We’re updating our commentary on U.S. power demand in accordance with updated EIA data, as well as the latest weekly weather data from NOAA. Power demand was up 4% WoW, but down 9% YoY for the week-ended 5/23 – the worst YoY mark since we started tracking this data in mid-March. Relative to the 4-year average it wasn’t much better – demand was down 8%, which was close to the worst we’ve seen. Mild weather likely isn’t helping, but we’re becoming increasingly concerned on this trend. Total degree days (HDDs and CDDs) fell by nearly 30% WoW. Heating degree days were down 21% versus last year and 6% versus normal when looking across the U.S. in aggregate. Similarly, cooling degree days were down 23% versus last year and 4% versus normal. See more detail within for charts and tables, as well as the slides that we will continue to update intra-week.
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Today (05/21/20), FERC issued an order granting rehearing in part on the MISO transmission ROE dockets. The base ROE is now set at 10.02% (versus 9.88%). This was primarily a product of adding the risk premium method to the calculation (along with DCF and CAPM) and several changes to the DCF calculation itself. Commissioner Glick dissented in part, particularly as it relates to the denial of rehearing on refunds; however stated that the ROE itself seemed fair. All that said, the 14bps improvement has a minimal impact on our estimates. Fortis is the most levered in our coverage and this would only add $0.015/sh. See sensitivities in Exhibit 1 on the right. It’s unclear when/if this would be applied elsewhere like New England (we estimate the base would be ~10.3%), but for now this is the latest out of FERC.
We’re updating our commentary on U.S. power demand in accordance with updated EIA data, as well as the latest weekly weather data from NOAA. Power demand was down 1% WoW and down 6% YoY for the week-ended 5/16. Relative to the 4-year average, demand was down 9% – the worst reading since we started tracking this data in mid-March. The flattish WoW print is less impressive as we move towards the higher-load months. While many states are starting to reopen and some believe we have bottomed, power demand may not be out of the woods yet, as the declines have ticked up to the high-single digits on a YoY-basis, after previously hovering around the mid-single digits. Weather is beginning to play less of a factor in a shoulder month. Heating degree days were up 17% relative to last year and up 41% relative to normal when looking across the U.S. in aggregate.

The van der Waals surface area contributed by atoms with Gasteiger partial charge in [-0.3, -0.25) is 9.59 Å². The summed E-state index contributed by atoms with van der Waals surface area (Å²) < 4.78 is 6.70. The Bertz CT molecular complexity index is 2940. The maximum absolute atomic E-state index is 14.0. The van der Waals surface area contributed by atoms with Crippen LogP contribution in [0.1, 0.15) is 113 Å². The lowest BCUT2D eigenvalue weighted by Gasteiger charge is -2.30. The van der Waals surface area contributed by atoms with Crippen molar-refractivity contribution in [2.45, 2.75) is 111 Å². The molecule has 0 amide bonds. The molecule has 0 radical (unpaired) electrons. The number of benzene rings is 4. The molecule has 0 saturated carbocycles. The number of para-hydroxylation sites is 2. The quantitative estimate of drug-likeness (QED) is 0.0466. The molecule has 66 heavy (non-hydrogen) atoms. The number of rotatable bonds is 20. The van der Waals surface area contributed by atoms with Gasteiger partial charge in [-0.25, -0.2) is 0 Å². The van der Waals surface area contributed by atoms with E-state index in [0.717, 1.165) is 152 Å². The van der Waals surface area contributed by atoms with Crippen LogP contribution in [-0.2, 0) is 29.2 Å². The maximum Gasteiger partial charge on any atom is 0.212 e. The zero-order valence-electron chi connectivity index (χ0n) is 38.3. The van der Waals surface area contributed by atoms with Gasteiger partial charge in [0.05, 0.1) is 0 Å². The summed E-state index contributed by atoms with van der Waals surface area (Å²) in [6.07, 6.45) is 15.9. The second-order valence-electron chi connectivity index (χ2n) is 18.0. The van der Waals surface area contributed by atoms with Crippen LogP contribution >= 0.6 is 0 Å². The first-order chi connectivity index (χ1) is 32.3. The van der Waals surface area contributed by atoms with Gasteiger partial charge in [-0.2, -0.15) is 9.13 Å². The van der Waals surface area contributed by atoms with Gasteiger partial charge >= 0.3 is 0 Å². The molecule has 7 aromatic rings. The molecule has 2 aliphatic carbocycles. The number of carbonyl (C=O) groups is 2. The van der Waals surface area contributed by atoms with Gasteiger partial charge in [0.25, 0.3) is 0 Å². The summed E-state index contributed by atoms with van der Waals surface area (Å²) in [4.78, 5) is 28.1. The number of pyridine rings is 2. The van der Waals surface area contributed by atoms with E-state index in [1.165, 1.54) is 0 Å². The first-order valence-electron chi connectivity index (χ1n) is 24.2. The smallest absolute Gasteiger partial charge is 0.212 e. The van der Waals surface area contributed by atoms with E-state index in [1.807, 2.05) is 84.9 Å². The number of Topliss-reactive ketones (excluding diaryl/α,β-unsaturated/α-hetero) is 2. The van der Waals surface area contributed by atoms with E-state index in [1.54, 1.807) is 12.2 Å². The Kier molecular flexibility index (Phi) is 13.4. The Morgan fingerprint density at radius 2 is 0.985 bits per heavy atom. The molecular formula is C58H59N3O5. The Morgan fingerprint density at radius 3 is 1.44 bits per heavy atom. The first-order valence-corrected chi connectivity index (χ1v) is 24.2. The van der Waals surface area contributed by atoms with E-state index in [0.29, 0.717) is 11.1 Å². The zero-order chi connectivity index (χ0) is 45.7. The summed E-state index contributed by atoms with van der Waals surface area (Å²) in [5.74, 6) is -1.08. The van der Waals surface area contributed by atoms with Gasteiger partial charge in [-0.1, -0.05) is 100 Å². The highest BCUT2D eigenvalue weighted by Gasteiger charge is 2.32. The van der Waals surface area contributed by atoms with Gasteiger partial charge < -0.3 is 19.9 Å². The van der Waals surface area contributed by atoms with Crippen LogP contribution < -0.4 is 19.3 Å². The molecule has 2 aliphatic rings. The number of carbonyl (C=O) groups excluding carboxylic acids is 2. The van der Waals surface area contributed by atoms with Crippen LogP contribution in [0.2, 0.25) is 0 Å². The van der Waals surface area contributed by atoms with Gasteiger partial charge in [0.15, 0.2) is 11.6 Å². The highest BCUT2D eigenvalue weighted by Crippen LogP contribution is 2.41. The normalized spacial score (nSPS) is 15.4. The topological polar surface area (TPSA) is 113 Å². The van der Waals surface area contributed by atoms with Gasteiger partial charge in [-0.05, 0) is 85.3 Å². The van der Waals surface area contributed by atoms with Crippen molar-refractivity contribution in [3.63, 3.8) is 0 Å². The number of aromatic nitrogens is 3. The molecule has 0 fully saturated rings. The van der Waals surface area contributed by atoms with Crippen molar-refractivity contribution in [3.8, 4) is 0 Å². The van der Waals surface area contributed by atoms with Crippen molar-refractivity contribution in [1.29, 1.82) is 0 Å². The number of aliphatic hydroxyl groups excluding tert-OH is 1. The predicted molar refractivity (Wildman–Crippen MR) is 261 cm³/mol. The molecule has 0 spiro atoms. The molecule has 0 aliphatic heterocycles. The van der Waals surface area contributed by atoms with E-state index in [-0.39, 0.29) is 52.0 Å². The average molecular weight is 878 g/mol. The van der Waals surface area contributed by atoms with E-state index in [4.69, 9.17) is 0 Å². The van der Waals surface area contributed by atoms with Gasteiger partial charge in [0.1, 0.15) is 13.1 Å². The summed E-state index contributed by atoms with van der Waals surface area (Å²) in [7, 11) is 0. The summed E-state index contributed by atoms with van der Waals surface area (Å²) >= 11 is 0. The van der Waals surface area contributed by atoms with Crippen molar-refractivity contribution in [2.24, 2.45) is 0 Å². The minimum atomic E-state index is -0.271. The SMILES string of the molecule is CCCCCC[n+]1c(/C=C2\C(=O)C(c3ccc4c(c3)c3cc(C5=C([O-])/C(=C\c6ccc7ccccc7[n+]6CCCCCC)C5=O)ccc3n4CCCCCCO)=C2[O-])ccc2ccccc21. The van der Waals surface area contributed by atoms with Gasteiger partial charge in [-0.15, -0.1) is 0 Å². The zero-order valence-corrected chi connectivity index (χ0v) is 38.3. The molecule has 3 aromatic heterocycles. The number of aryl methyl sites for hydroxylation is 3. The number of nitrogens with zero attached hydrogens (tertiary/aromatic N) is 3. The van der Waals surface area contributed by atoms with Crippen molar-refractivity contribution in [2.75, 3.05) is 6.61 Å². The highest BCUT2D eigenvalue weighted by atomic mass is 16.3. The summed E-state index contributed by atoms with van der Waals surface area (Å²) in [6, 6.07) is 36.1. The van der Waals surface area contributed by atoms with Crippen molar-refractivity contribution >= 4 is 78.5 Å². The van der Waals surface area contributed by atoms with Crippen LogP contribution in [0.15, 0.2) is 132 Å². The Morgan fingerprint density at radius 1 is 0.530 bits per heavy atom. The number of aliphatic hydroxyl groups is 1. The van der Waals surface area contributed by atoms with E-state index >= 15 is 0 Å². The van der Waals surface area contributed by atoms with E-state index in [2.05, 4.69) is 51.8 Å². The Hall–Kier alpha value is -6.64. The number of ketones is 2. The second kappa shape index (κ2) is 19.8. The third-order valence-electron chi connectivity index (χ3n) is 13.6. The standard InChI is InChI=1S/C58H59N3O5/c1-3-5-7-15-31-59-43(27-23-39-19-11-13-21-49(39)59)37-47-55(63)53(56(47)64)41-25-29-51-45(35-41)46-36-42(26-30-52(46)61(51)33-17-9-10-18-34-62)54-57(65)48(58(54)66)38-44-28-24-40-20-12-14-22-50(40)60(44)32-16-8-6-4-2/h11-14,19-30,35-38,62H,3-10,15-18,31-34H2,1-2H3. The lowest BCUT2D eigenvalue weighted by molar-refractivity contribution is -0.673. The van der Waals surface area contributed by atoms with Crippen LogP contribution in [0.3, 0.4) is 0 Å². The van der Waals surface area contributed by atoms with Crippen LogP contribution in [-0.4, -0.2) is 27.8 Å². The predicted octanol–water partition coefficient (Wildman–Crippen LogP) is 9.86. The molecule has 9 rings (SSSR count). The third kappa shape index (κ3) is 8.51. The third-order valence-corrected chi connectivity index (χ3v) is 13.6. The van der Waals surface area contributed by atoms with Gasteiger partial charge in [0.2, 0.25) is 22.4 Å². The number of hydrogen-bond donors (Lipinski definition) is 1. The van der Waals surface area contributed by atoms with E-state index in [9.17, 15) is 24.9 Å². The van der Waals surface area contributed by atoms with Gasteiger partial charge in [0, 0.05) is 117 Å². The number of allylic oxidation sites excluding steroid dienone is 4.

Most utilities reaffirmed their 2020 guidance and nearly all reaffirmed their LT growth rate outlooks. Specifically, 21 companies reaffirmed 2020, 7 cut their 2020, and 3 suggested a potential future cut. Our bottom-up 2020 and 2021 outlooks show 2.7% and 6.6% growth, respectively, modestly down from prior estimates of 4.0% for 2020 but up from 6.0% for 2021. Mild Q1 weather and recession-driven weakness in C&I sales are being offset by higher-margin residential sales boosts and accelerated cost cutting. There is risk in the event of a muted recovery, but we leave earnings season more confident utility fundamentals can hold up through this crisis. The stocks seem lost between a momentum stock bubble and a preference for recovery plays, but we think investors will come back to utilities as they refocus past the virus cycle.
We’re updating our commentary on U.S. power demand in accordance with updated EIA data, as well as the latest weekly weather data from NOAA. Power demand was up 2% WoW and down 6% YoY for the week-ended 5/9. Similarly, demand was down 6% relative to the 4-year average. This was the best WoW result and only the second positive move, since we started tracking the data in mid-March. That said, we are moving towards the higher-load months where this should be expected. On a YoY-basis and versus the 4-year average, demand fell 6%. This is consistent with the recent run-rate and an improvement from the prior week’s low that showed an 8% decline YoY and versus the 4-year average. Heating degree days were up 49% relative to last year and up 30% relative to normal when looking across the U.S. in aggregate. Everywhere except the West coast saw lingering colder weather before summer kicks off.